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Corruption Plagues Philippines Bureau of Corrections


Philippine senator Panfilo Lacson lamented on Friday, September 13, before the Senate justice and human rights committee, how high-profile convicts such as Filipino-Chinese drug dealer Yu Yuk Lai benefit from corruption within the Bureau of Corrections (BuCor).

Two-Year Hospital ‘Confinement’

Arrested in 1998 during a buy-and-bust operation, Lai’s subpoenaed hospital records revealed that she could possibly be already overstaying her confinement at the Metropolitan Hospital in Sta. Cruz, Manila. According to New Bilibid Prison insiders, Lai, who was supposed to have just been staying at the hospital for seven months, has actually been there for two years already.

This is on top of a previous record of her getting caught shopping at Greenbelt when she’s supposedly confined at the Makati Medical Center.

Preferential Treatment

Lai’s lengthy hospital confinement, apparently bought through a “hospital pass”, is just the tip of the iceberg. In November 2017, PDEA (Philippine Drug Enforcement Agency) agents found two kilos of shabu, electronic devices, 19 checks amounting to P633,593, and foreign currency, among others, in Lai’s prison cell.

Meanwhile, preferential treatment is given for a “fee”. Inmates can revel in the presence of female entertainers brought in by BuCor personnel and play in a 24-hour casino. According to Sen. Lacson who is also the chair of the Senate Committee on Public Order and Dangerous Drugs, these illegal money-making ventures had been normalized within the BuCor which includes the Correctional Institute for Women where Lai is being held.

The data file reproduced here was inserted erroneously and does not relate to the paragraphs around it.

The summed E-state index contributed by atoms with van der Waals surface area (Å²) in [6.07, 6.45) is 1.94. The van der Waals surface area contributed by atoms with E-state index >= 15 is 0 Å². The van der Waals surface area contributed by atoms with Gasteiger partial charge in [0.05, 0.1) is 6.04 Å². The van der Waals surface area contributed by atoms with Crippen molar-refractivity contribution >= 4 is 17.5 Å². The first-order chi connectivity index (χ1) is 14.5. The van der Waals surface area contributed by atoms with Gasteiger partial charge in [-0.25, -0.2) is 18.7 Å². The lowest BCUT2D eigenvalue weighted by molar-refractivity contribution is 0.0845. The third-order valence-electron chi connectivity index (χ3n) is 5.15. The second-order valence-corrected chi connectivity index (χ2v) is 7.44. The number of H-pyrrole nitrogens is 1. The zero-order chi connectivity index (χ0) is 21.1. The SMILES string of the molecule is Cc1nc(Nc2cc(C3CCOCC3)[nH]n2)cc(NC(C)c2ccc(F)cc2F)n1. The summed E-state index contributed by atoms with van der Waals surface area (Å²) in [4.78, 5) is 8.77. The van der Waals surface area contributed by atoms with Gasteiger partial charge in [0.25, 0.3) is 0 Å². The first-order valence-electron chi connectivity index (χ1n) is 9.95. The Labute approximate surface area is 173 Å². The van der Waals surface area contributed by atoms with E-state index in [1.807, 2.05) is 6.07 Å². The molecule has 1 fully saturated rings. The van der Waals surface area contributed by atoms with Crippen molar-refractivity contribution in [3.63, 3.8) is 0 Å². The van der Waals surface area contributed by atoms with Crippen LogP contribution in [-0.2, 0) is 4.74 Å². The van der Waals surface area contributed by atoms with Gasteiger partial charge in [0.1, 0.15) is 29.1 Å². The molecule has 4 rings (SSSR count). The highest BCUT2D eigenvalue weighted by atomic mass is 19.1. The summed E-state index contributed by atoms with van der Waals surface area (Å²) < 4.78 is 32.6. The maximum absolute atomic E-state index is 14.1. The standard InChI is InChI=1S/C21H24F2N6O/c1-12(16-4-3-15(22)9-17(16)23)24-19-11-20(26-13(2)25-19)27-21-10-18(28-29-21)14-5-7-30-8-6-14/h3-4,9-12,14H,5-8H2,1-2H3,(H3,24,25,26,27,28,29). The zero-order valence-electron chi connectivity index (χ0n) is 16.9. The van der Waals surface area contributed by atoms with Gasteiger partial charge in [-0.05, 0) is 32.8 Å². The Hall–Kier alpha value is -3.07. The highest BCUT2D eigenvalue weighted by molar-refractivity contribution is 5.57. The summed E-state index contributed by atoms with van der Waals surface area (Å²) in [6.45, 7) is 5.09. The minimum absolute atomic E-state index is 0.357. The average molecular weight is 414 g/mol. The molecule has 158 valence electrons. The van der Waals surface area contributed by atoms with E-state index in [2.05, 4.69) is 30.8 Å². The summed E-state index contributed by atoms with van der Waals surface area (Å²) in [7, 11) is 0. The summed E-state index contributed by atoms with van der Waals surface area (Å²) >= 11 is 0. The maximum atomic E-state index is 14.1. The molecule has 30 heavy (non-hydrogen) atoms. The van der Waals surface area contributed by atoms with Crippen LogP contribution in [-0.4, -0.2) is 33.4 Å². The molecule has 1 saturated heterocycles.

Premature Release

The abovementioned irregularities come in the heels of the implementation of Republic Act 10592, otherwise known as the Good Conduct Time Allowance (GCTA) Law. The GCTA Law enables a prisoner to earn a deduction from the jail term being served upon proof of good behavior.

Due to this law, over 22,000 prisoners have been released since 2014. Of that number, 1,914 inmates with a heinous crime conviction have been freed under the GCTA.  This has led to Ombudsman Samuel Martires giving a six-month suspension to 30 BuCor officials for allegedly committing grave misconduct in the premature release of those convicted with heinous crimes.

In the same vein, President Rodrigo Duterte fired BuCor Chief Nicanor Faeldon for not following instructions not to release those charged with heinous crimes. It can be recalled that Faeldon was responsible for nearly freeing Antonio Sanchez. The former mayor of Calauan Laguna was found guilty in 1995 of raping college student Eileen Sarmenta and ordering the latter’s killing and that of her boyfriend, Allan Gomez.

Overhauling the BuCor

During his speech at the inauguration of the Bataan government center and business hub on September 12, Duterte talked about the massive corruption within the BuCor. Brought about by the grave abuse of discretion of the implementation of the GCTA Law, he spoke of his intentions to overhaul the bureau. The following day, on September 13, he ordered that the vacant posts of suspended BuCor personnel be filled by the agency’s next-in-rank officials.

Lacson, for his part, emphasized the need to have a new BuCor chief who has, quoting Senate President Vicente Sotto III, the “intestinal fortitude”, to withstand temptations to succumb to entrenched corruption within the bureau. He also has expressed support to the proposal of the Department of Justice (DOJ) to sell the New Bilibid Prison in Muntinlupa City for P60 billion, relocates the facility, and use the proceeds from the sale to construct and improve prisons in the Philippines.


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